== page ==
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Is Samsung's cheapest 8K QLED TV worth buying?

Samsung QN700A
(Image credit: Samsung)

The Samsung QN700A is set to be the cheapest 8K TV that the world's biggest TV seller puts out this year, making it a smart entry-level choice for those of you looking to test out 8K resolution for the first time. But what specifications do you actually get with the QN700A, and how much does it actually cost?

Samsung has been something of a market leader when it comes to 8K TVs. It has evangelized the technology for several years now, and been a big part of 8K's growth, thanks to its global scale and influence as an electronics company.

Samsung's 2021 TV range saw a total of three 8K televisions announced, though which a slight difference from the models we saw last year. This time, the entry-level '700' series – which debuted with the Q700T – was confirmed from the outset. 

Samsung clearly sees a market for its entry-level 8K QLED, and it's something of a relief to see the 8K range stripped down (2020's Q950TS and Q900TS didn't really have much to differentiate them).

An 8K QLED TV still isn't cheap, but the QN700A is still set to the be cheapest on offer from Samsung this year. And if the Q700T predecessor is anything to go by, it will also offer more compact sizes than step-up QN900A and QN800A sets.

For the time being, those of you in the US will be stuck with the QN800A as an entry-level 8K TV – as the QN700A is currently only confirmed for the UK and Europe – though the specs and pricing are pretty similar on the whole, as you'll see in this guide below.

Here's everything we know about the QN700A 8K QLED so far.

Samsung QN700A pricing and sizes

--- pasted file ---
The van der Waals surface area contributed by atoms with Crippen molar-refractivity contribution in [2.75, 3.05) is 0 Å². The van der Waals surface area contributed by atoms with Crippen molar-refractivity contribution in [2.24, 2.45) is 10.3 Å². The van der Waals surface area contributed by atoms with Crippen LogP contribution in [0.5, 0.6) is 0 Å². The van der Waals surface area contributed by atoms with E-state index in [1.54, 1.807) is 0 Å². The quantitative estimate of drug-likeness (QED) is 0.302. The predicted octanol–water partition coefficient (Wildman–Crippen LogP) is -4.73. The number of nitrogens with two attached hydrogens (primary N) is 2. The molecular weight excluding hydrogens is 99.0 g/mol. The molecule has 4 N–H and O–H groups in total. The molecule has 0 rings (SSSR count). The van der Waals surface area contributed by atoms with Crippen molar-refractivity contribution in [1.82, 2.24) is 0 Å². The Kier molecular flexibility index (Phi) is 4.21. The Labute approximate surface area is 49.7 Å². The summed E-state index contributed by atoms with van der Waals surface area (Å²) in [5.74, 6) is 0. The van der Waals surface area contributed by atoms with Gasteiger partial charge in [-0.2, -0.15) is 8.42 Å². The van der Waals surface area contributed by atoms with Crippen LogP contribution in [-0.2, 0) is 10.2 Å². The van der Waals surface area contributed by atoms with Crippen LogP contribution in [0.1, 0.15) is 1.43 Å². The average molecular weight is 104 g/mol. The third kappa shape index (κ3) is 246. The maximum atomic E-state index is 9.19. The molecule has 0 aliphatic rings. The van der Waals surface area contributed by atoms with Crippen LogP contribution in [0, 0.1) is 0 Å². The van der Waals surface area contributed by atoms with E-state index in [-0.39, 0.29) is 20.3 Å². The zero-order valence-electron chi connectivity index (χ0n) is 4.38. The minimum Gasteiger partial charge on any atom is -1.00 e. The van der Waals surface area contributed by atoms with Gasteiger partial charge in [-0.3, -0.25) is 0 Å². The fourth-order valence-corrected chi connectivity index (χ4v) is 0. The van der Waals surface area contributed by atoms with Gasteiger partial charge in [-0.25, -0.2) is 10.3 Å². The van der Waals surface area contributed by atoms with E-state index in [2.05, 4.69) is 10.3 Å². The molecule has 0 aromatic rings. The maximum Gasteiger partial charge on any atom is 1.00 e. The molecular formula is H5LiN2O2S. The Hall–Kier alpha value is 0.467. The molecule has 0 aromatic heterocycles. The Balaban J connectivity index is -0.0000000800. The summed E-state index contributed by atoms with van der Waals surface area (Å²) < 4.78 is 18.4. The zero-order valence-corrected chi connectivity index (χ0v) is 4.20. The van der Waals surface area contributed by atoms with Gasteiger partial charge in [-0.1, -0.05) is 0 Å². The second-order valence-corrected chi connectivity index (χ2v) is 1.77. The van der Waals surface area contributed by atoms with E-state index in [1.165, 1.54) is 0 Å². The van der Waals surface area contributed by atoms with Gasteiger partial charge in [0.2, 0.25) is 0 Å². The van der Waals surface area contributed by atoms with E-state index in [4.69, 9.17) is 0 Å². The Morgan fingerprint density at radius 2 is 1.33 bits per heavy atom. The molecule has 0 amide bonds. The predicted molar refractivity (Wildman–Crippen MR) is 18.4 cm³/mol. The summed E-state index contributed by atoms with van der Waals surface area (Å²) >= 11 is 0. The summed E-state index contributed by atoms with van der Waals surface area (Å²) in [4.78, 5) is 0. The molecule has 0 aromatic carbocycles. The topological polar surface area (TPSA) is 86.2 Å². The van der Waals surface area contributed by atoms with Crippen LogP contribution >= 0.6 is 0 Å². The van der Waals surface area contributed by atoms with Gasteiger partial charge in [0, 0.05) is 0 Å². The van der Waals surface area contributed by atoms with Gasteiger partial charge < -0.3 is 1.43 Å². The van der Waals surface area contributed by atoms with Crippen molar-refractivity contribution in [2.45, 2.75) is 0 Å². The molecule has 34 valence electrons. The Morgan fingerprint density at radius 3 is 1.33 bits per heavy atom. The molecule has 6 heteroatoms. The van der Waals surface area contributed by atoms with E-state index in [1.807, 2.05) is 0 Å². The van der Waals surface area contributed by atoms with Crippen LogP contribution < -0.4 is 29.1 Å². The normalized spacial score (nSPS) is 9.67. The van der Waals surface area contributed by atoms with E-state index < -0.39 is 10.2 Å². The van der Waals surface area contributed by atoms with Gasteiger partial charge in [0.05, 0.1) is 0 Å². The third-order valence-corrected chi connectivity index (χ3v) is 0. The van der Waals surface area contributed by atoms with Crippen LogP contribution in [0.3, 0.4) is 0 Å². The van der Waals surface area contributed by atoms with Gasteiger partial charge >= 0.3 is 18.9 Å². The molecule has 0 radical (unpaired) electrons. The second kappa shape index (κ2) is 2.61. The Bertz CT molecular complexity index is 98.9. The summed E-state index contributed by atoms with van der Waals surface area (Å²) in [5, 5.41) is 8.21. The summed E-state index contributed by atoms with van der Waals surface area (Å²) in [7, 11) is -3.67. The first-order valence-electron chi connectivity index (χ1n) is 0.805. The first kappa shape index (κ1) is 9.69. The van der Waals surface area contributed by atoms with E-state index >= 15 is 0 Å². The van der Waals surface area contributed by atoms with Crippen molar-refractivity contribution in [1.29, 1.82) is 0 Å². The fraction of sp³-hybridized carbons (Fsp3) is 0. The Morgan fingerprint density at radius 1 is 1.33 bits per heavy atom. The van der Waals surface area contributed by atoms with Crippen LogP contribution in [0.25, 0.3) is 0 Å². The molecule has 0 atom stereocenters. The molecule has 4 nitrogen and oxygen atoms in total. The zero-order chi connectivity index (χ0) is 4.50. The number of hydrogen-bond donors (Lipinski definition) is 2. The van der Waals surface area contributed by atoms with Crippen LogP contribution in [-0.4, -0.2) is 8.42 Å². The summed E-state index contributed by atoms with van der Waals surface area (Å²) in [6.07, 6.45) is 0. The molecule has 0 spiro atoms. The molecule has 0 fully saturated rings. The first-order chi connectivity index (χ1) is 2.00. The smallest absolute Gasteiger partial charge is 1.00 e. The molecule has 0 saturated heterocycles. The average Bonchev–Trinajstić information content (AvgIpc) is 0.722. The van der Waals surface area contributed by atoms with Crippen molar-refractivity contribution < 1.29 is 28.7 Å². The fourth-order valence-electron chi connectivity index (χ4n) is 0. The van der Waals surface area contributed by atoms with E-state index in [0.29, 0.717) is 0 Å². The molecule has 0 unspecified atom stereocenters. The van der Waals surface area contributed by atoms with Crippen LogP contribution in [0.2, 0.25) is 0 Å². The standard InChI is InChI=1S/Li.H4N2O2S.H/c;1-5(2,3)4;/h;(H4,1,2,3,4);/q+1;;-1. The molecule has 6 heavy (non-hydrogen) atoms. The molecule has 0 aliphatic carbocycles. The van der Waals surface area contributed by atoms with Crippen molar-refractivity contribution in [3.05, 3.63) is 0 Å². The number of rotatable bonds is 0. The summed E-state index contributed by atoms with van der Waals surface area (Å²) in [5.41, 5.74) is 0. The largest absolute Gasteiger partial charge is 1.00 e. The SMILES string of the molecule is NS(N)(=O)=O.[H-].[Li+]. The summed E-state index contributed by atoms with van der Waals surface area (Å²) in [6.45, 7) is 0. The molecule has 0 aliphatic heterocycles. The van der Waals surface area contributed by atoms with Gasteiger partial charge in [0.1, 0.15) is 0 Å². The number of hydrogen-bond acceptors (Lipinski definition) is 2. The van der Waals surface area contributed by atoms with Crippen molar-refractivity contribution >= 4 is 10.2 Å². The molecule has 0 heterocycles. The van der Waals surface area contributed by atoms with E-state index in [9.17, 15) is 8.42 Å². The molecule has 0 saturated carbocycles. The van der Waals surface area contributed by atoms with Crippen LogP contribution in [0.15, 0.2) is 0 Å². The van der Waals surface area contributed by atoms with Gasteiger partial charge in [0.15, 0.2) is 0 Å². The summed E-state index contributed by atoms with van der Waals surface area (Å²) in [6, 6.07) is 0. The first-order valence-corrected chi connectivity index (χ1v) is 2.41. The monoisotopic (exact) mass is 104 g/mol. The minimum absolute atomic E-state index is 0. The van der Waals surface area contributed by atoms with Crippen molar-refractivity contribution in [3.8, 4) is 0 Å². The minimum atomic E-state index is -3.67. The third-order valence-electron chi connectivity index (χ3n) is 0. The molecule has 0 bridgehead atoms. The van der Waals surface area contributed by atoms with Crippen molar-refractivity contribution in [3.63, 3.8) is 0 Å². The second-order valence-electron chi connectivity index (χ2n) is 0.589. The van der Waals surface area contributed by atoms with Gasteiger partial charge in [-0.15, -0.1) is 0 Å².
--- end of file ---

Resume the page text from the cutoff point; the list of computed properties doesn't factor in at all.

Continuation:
We now have pricing for the QN700A 8K QLED, with Samsung confirming that it will retail for £3,499 at a 65-inch size, and £4,499 at a 75-inch size.

There will be a smaller 55-inch size, as with last year's Q700T, though there's no official RRP just yet. The 55-inch Q700T, however, did launch at £1,999 (around $2,700 / AU$3,600), so we're expecting something similar this time around.

Of course, 55-inch 8K TVs aren't necessarily worth your while, given that you don't get all the benefit of such a high resolution at that size – but if you want to be trendsetter with an 8K TV in your home, and a 55-inch model is how you can fit or afford it, the option is certainly there.

The step-up QN800A model starts at a similar £3,599 for a 65-inch size, so there isn't too much price difference as of yet – though successive price cuts after launch may see that divide widen.

What's worth noting is that the Q700T only came to the UK and Europe – and not the US or Australia, where Samsung's 8K ranges started with the Q800T. 

We're waiting on confirmation on whether US shoppers will get the new QN700A, though it's possible Samsung intends to focus its smaller and cheaper 8K QLED on countries with on-average smaller homes.

Samsung QN700A

(Image credit: Samsung)

Samsung QN700A release date